The rest of the study is structured as follows. Section 2 explores the matrix-embedded language asymmetry in Igbo-English insertional codeswitching and gives evidence for Igbo as the matrix language. Section 3 describes the adaptation of English word stress to fit into the Igbo tonal system, and Section 4 describes the adaptation of the vowel segments of English verbs to fit into the Igbo vowel system. Section 5 concludes the paper. The significance of phonological adaptation as a condition for the full morphosyntactic integration of English verbs is highlighted throughout the study.
2. The Matrix-Embedded Language Asymmetry
Eze’s (1998) study of lone English verbs in Igbo-English codeswitching notes that with regard to the pattern of occurrence of Igbo affixes, lone English verbs function as if they were Igbo verbs. The following are examples (Eze 1998: 187):
The Igbo affixes attached to the lone English verbs (i.e., the past tense suffix on the verb wed in (3) and the negative suffix on the verb work in (4)) are used in the same way they would be used with the equivalent Igbo verbs. The present study notes that the same degree of morphosyntactic integration in (3) and (4) is observable in English verbs inserted into Igbo structure as part of multi-word expressions, as in (5) and (6). It is noted that the morphosyntactic structure in (5) and (6) is framed in Igbo; although the English verbal expressions are inserted clause-peripherally, the inflection on the English verbs is evidence of an Igbo matrix language frame.
The English verbs set and run in (5) and (6) respectively, though part of multi-word English expressions, are inflected with Igbo affixes like the lone verbs in (3) and (4).
Following the assumption that verbs generally provide striking examples of integration in insertional codeswitching (Muysken 2000), the above examples illustrate insertional codeswitching involving a matrix-embedded language asymmetry, in which Igbo is the matrix language that sets the morphosyntactic frame. Further evidence of the matrix language status of Igbo is provided by the following examples:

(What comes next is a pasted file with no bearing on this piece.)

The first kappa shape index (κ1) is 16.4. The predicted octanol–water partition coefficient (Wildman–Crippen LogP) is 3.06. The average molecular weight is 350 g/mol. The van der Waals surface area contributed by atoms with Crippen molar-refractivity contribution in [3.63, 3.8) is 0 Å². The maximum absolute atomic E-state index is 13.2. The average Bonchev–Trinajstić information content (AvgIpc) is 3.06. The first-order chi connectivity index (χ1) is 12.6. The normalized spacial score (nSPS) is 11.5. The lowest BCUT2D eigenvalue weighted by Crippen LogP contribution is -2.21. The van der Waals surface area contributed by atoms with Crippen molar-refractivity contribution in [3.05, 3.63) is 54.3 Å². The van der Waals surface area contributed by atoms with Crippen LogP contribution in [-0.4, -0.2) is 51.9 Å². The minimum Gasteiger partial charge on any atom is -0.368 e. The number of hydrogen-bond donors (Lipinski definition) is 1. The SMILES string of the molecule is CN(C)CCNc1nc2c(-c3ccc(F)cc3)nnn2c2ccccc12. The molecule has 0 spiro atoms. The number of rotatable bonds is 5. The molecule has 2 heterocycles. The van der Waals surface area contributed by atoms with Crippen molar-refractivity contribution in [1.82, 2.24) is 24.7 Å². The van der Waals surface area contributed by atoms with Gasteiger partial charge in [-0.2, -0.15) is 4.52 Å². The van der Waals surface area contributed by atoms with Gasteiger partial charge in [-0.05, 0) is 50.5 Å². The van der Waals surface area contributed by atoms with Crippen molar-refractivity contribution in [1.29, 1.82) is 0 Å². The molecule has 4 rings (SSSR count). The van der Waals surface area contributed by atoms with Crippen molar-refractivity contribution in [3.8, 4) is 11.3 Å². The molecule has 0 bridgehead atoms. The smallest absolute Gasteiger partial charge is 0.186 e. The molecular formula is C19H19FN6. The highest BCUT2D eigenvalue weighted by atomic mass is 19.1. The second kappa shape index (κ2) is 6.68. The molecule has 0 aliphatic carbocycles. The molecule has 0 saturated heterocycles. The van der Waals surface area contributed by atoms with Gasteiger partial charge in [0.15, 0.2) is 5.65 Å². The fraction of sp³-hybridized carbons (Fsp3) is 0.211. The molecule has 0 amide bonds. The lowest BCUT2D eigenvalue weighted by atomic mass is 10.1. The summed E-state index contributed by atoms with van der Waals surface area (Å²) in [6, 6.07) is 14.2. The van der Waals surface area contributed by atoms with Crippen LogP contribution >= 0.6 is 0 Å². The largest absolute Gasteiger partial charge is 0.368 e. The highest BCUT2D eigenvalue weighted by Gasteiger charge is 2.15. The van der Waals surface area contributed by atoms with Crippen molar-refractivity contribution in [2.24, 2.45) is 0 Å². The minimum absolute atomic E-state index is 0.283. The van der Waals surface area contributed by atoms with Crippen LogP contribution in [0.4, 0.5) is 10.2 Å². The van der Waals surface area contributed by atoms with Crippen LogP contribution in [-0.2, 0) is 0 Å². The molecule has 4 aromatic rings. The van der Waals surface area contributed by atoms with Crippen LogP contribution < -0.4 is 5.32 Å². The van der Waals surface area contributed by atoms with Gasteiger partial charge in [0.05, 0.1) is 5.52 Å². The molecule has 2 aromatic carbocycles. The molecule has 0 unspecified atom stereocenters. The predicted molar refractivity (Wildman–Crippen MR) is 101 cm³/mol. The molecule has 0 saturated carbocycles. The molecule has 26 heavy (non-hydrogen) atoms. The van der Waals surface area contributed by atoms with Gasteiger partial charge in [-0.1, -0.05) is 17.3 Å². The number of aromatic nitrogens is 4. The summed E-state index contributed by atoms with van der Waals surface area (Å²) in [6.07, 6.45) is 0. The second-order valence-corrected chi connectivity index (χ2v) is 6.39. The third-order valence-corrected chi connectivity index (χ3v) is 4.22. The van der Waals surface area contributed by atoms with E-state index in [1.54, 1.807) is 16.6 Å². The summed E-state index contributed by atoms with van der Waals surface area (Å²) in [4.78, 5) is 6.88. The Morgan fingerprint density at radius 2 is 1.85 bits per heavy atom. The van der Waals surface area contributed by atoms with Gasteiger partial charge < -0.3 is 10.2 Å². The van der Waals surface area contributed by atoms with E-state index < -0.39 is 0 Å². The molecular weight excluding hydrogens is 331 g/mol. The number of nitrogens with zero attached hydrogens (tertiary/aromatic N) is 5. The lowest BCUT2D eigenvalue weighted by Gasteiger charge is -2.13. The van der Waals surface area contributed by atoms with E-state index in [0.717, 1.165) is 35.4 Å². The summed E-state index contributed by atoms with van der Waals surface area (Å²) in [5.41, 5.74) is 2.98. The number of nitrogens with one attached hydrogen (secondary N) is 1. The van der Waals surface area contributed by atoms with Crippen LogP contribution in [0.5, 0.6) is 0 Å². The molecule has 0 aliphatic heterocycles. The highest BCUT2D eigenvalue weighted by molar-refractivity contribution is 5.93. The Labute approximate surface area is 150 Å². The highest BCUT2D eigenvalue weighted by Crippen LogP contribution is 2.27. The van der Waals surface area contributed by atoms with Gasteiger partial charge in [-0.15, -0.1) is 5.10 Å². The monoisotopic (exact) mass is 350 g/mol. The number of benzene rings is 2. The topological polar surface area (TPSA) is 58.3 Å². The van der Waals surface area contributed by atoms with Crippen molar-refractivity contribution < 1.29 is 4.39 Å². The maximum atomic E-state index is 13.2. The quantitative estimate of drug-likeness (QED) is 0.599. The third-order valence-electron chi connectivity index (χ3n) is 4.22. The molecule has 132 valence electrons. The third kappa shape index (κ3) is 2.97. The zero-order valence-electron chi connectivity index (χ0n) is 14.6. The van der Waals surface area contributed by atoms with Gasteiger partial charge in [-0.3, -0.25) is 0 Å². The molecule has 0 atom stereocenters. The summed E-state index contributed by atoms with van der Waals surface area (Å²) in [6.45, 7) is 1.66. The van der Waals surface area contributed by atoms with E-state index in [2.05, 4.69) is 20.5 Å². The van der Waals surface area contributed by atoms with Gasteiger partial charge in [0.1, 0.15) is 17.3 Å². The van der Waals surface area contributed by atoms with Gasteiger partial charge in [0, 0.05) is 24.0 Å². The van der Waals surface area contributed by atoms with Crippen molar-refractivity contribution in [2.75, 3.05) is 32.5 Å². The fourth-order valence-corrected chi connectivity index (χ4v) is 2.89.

In examples (7) through (10), although Igbo does not supply any lexical items, it consistently supplies all the functional elements. This makes Igbo the matrix language, in line with the System Morpheme Principle (Myers-Scotton 1997, 1998, 2002) which requires all syntactically relevant system morphemes to come from the matrix language, while the embedded language may supply the content morphemes.
3. Adaptation of English Word Stress
The phonological features of affixes attached to Igbo verbs in monolingual speech often depend on, or are determined by, those of the verb root, particularly with respect to tone and vowel harmony. For example, Igbo morpho-phonological rules require the tone on the participial prefix (a-/e-) to be dissimilar to the tone of the (initial syllable of the) verb root (Emenanjo 1978). This is illustrated in the following Igbo examples.
The high tone verbs nwe and gwa in (11a) and (11b) select a low tone participial prefix, è- and à- respectively, on the basis of vowel harmony. Similarly, the low tone verb zù in (11c) selects a high tone prefix a-.
However, in Igbo-English insertional codeswitching, English verbs are inserted into the Igbo morphosyntactic structure with their inherent stress feature, and thus lack the tonal feature to select Igbo affixes. The tonal requirement for morphosyntactic integration is met by an adaptation of the word stress feature of the English verb, as described in the following contexts:
(i) When an English verb is inflected with an Igbo infinitival prefix
The Igbo infinitival prefix (i-/ị-) has an inherent high tone. When attached to verbs, a following syllable with a high tone is realised as downstep, while a syllable with a low tone remains low (Emenanjo 1978). The Igbo infinitival prefix is attached to monolingual English verbs in the following examples:
In all the examples in (12), the infinitival prefix is pronounced on a high tone, while the monosyllabic English verb is pronounced on a step tone.4 This means that the English verb is treated as a high tone monosyllabic verb, i.e., the stress on it counts as a high tone. The adaptation of English primary stress into the Igbo tonal system as a high tone is also observed in the following disyllabic and trisyllabic English verbs: